Student Group Looks to Demystify Asian Stereotypes

Attendees at Columbia Asian Pacific American Law Association (APALSA) Fifth Annual Conference Discuss the "Model Minority" Myth and Dealing Effectively With the "Bamboo Ceiling."
New York, March 18, 2016—References to Asian Americans in the U.S. have for decades been preceded and modified by the adjective “model,” such as the term “model minority,” according to members of the Columbia Asian Pacific American Law Association (APALSA) who sought to dispel this label. On Saturday, Feb. 27, APALSA held a conference, “Not Your Model Minority: Where We’re Really From and Where We’re Going,” featuring a high-powered panel of lawyers, judges, and a legal journalist who addressed the “model minority myth––the idea that Asian Pacific Americans, as a whole, have succeeded in this country.”
John Vang, senior counsel at the Center for Appellate Litigation; Stephen Chung, senior vice president of NBCUniversal Newsgroup; and Concepcion Montoya, partner at Hinshaw & Culbertson, at a panel discussion during the annual APALSA conference.

Participants discussed the struggles around race that they described as having reached a boiling point in this past year, along with the challenges of identity they face as Asian American in this tense climate. Featured keynote panelists included: 

  • Sylvia Chin, partner at White & Case
  • James Cho, Assistant U.S. Attorney for the Eastern District of New York
  • David Lat, founder and managing editor of Above the Law
  • Kyoko Lin, partner at Davis Polk & Wardwell
  • Helen Wan, lawyer and author of The Partner Track
The Struggles of Being a ‘Model Minority’
During a discussion of the processes and barriers that serve to exclude those of Asian descent—commonly referred to as the “bamboo ceiling”—Danny Chun, acting judge on the Kings County Supreme Court, joked that he has been banging his head against the bamboo ceiling all his life, and that he’s lost all the hair at the top of his head. Sylvia Fung Chin, a partner at White & Case, agreed, saying that “a lot of external factors get internalized,” and that “a lot of people see Asians as worker bees.”
Strategies for Success
Panelists offered practical advice about career strategies. Steven Chung, senior vice president of NBCUniversal, said that “when you start at a law firm or with some other employer, you are going to come in as one of many. You need to stand out.” He added, “It takes a real understanding of the tapestry in which you are working to have a chance to progress and develop the kinds of relationships you need to succeed.”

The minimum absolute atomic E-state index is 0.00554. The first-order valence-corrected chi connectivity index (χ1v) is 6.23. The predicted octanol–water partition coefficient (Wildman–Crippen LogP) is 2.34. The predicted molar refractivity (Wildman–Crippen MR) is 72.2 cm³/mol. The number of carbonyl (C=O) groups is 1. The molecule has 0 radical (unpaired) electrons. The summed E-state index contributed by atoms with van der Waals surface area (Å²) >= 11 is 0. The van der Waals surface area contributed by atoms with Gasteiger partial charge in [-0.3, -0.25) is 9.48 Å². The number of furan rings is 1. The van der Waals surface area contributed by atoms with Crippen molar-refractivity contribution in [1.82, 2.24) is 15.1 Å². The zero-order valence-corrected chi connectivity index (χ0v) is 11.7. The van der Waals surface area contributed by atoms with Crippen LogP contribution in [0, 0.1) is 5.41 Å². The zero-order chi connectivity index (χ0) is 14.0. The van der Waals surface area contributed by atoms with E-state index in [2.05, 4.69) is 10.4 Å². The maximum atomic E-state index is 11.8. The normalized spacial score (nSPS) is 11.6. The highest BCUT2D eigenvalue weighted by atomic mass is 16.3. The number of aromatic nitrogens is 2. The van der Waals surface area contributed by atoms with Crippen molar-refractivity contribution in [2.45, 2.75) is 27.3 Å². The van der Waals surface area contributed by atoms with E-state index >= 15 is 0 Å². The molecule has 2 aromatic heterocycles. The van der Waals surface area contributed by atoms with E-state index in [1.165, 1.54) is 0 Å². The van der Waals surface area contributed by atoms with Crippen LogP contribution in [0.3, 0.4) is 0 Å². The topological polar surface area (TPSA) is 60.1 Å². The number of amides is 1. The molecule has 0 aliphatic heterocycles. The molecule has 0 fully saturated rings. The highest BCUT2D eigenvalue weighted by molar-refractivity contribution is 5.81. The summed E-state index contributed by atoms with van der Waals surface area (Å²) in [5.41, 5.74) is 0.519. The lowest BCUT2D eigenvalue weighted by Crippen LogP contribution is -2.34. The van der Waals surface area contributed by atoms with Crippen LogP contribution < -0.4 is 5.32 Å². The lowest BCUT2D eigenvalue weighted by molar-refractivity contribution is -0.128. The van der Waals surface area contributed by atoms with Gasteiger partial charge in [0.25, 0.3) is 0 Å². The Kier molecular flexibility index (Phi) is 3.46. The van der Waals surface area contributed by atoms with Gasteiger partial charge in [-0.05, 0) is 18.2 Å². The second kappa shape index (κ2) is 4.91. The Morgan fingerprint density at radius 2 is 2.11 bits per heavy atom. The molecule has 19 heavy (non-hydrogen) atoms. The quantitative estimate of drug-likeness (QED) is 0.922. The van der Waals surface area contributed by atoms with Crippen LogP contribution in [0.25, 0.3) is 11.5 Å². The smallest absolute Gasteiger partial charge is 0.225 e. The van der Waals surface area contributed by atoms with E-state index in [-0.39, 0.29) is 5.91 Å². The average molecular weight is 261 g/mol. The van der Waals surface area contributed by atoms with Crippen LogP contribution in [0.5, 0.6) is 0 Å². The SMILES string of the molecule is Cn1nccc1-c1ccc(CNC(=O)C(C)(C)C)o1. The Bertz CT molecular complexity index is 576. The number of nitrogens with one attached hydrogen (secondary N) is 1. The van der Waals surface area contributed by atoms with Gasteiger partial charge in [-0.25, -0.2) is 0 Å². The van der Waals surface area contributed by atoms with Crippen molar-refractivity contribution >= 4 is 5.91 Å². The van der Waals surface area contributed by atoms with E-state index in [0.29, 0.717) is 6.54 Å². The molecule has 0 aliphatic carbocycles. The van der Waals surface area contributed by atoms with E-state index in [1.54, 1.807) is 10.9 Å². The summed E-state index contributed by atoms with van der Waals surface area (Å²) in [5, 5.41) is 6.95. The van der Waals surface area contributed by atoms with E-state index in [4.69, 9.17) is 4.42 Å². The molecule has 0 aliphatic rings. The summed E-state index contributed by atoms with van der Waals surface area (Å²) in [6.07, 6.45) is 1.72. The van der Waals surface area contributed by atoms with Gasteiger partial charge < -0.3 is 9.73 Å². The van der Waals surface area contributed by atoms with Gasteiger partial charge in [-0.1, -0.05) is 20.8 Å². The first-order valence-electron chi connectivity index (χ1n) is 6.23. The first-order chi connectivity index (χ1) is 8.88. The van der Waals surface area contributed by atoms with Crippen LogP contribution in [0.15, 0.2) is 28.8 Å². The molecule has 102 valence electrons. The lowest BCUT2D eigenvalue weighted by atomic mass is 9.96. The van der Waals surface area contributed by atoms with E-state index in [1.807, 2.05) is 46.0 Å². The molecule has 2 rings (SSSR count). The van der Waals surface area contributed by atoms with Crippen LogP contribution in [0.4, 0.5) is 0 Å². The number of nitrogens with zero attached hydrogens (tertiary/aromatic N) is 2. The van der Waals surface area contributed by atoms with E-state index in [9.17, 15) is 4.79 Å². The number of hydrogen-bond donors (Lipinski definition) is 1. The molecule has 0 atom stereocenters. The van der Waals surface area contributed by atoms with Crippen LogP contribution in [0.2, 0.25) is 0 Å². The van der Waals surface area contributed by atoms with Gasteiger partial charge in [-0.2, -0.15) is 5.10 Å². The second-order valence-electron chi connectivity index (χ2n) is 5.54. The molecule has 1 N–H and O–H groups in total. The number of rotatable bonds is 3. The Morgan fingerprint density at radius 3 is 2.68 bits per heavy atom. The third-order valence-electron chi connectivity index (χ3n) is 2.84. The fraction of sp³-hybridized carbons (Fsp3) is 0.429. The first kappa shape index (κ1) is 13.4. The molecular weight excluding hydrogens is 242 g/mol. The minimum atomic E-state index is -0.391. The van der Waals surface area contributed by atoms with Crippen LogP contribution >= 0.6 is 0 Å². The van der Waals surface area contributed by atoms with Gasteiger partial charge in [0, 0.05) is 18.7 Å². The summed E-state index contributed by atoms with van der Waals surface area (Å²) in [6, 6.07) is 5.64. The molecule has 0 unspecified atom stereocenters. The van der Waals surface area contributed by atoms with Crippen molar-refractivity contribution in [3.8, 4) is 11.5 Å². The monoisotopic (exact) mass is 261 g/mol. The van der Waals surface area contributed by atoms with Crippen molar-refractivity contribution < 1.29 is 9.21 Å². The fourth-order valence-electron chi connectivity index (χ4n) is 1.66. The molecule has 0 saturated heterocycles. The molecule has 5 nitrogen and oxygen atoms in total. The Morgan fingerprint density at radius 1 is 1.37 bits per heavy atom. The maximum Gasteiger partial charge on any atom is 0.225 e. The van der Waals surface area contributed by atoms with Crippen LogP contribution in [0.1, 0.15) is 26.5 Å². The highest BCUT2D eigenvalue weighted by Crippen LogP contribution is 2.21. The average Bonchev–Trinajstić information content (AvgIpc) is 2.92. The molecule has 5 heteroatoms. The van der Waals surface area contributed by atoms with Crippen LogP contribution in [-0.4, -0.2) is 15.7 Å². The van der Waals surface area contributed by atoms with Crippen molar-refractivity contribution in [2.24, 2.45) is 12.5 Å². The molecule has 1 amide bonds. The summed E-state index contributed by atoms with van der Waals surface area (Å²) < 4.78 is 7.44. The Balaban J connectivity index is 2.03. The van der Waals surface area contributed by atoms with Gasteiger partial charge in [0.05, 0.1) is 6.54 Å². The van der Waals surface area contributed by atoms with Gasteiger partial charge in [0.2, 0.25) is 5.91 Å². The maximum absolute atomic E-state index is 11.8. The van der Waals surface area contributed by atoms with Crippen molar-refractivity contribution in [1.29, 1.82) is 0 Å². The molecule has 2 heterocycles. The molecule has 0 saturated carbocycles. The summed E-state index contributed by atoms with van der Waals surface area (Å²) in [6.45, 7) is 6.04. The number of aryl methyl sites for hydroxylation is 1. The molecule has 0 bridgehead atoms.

Jack Chen, in-house counsel at OnDeck, meets with Columbia Law students.
Jack Chen, in-house counsel for the financial firm OnDeck, used his own experience to give an example of how he applies Chung’s advice to his work: “I read the firm’s releases, I figure out what the partners are doing, I build relationships.”
Making People-of-Color’s Voices Heard
A joint lunch panel with the Law School’s Black Law Students Association (BLSA) looked at the portrayal and casting of people of color in media. Daniel Klimek, actor and founder of Happy Man Films, Inc., said that in the entertainment industry, he is not “actually seen as an individual for my marketing qualities, but for my race, for my background.”
Brandon Frame, founder of TheBlackManCan, an organization that works toward promoting positive black male images, advocated the need for presenting the younger generation of Asian Americans with more positive images and role models. The panelists saw the media as key because, according to David Lat, lawyer, founder, and managing editor of Above the Law, media drives the conversation. “It’s what gets people talking,” he said. “It is important for us as people of color to have a seat at the table.”
Continued Struggle
Two additional panels looked at the nexus of Asian Americans and the LGBTQ community, and Asian Americans and mental health.
Above the Law's David Lat, left, chats with a student.
Speakers shared stories of their identity struggles as members of both communities, with John Vang, senior appellate counsel for the Center for Appellate Litigation, expressing frustration that “when I worked in the Bronx, my identity was not primarily LGBTQ, it was primarily Asian, and I think that’s an issue,” suggesting that in some places, people saw him as only Asian, and then looked no further.
The Partner Track
The conference wrapped up with a very personal discussion of the challenges of being Asian American, as lawyer-turned-novelist Helen Wan recounted her 13-year story of not just working at a big-law firm in New York City, but eventually writing her own story in the form of a novel, The Partner Track, published in 2013. She recalled the rejection she faced and detailed the conversations that accompanied those rejections, leaving the audience stunned at the blatant racism Wan described, and at the same time heartened by her persistence.
Francis Chin, a committee chair at the Asian American Bar Association of New York and administrator at Brooklyn Law School, moderates a panel on mental health issues in the APA community.
“She is not going to the Hong Kong office,” Wan quipped, in reference to one publisher’s recommendation that an Asian American character in the book make a short deviation to Hong Kong. “There was going to be no exotic description of street markets.” Wan was determined that her story was not going to be “the exotic Asian story or the model minority story, but rather, the Asian American story.”